Sale barns set heifer value; provide interesting stories

Duane Dailey

(And don’t forget the many pies)

Going to heifer sales to report news is more fun than covering the story by remote. Saturday at Palmyra, the last Show-Me-Select sale of the season was great fun. Heck, it proved joyous in the F&T Livestock Auction lobby afterward.

Consignors and buyers wore happy faces. Sellers collected checks for a year they’d spent developing heifers. Buyers, especially repeat buyers, knew they’d invested in their quality beef future. Cow herds improve with proven genetics.

Buyers got healthy heifers that are guaranteed pregnant. They’d been examined, sorted, graded and approved upon arrival. Consigned heifers had to pass to stay to be sold.

For this reporter, there’s the big-dollar story and little personal stories. This was record high averages for the sixth of six sales. Quality beef depends on management. More than before, prices depend on data. It may take more than one reading of a sale catalog to begin to learn.

Beginners come to watch and learn even if they don’t bid.

Sale barn seats were filled, standing room only. That meant more watchers than bidders. That’s okay.

Between each sale lot, Daniel Mallory, New London, MU Extension regional livestock specialist, gave tips on heifers being auctioned.

It’s fast-paced learning. The morning before the sale allows studious looks at the heifer penned lots sorted out back. Consignors hang signs with more genetic information on the pen gates.

The owners are there to explain. Meanwhile, heifers munch hay, unperturbed by lookers. Most have had copious care. They calmly watch the action. Not one bolted in the auction ring. It’s a sign that they know humans.

The first salesperson I met on my barn tour was Nathan Penn, with his dad. He knew when their heifers would calve next spring and their sires. Later he told me he was 9-years-old.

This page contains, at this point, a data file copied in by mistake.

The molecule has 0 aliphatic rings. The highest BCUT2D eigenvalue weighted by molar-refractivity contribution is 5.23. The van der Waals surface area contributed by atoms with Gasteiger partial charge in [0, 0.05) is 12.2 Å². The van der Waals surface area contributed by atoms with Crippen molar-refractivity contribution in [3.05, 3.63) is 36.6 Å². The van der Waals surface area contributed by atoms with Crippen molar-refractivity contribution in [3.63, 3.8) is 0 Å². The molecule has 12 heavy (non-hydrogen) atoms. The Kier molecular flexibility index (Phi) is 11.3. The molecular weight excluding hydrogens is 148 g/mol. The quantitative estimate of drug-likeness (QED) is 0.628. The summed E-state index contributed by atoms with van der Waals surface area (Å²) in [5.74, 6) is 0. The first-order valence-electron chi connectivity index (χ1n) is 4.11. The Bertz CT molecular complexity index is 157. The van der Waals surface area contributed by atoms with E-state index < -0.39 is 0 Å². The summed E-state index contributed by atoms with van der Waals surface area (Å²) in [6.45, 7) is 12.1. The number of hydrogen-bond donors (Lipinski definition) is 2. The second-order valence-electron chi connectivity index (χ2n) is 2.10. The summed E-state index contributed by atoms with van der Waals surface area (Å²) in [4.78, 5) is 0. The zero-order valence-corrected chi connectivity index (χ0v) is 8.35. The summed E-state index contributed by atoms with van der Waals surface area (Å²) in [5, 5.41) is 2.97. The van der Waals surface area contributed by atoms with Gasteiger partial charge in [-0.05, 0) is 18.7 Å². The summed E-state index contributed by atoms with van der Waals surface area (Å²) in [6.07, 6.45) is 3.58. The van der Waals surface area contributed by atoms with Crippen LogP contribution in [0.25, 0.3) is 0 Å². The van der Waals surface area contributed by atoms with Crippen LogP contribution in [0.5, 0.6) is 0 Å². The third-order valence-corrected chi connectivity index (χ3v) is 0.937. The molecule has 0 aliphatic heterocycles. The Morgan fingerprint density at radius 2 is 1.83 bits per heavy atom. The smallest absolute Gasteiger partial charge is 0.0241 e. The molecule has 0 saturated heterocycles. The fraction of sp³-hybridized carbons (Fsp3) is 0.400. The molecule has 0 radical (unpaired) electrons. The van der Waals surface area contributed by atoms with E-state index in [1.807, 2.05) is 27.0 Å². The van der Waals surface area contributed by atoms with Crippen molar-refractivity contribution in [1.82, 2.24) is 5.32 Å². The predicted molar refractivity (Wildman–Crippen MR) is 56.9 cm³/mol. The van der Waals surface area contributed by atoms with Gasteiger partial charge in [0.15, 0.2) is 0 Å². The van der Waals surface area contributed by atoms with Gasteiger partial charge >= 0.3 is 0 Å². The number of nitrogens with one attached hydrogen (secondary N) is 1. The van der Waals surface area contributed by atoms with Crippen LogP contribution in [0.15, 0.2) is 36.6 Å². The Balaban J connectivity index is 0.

His dad, James of Edina, is fairly new to selling beef heifers. He knows cows being a long-time dairyman and former ag teacher. He’s easing into beef cows. James’ dad remains a staunch dairy-cow man. The Show-Me-Sale was kind to them.

Over years, I’ve visited with Gene and Kim Dryden of Hannibal, since they first came to sell. This time, their lots, each one, got full attention of bidders. Their reputation has built for their mostly registered Angus heifers.

Kim recalls that starting artificial insemination of cows was not easy. She would have given up after her favorite cow did not conceive to AI and was sold. They soon learned.

A special story came from Bryan Evans of Spencer Creek Farm, Vandalia. He was a first-time seller of Show-Me-Select heifers. Most first timers don’t fare as well as veteran consignors. His sold right up with the best. There’s a reason, I learned.

He’s been buying Show-Me-Select heifers for years. The 200-cow herd has proven genetics, either bought or homegrown from SMS stock. Now that he’s not building his herd, he can sell replacements.

“My wife will like that I bring home a check, not another load of heifers.”

Increasingly, farmers learn it’s easier to buy proven developed heifers than developing their own. The MU Extension heifer protocols teach management.

Decisions aren’t left to a bull of unknown genetics. AI breeding allows using top bulls in a breed. That works for small Missouri cow herds.

The fun comes in these little stories. Everyone has a different one to tell. A Caribbean cruise this winter could depend on how well heifers sell.

Palmyra had one of the first two Show-Me-Select sales 21 years ago. World champion auctioneer Brian Curless summed it up. You’re seeing “super reputations.”

Repeat buyers concurred and bid one more time.

That last bid always wins.

There’s one more fun fact about going to a sale. Sale barn pie (not on the internet) is better than any other, except Mom’s pie. 

That fortifies for reporting news stories.

Send your heifer tale to or 511 W. Worley, Columbia, Mo., 65203.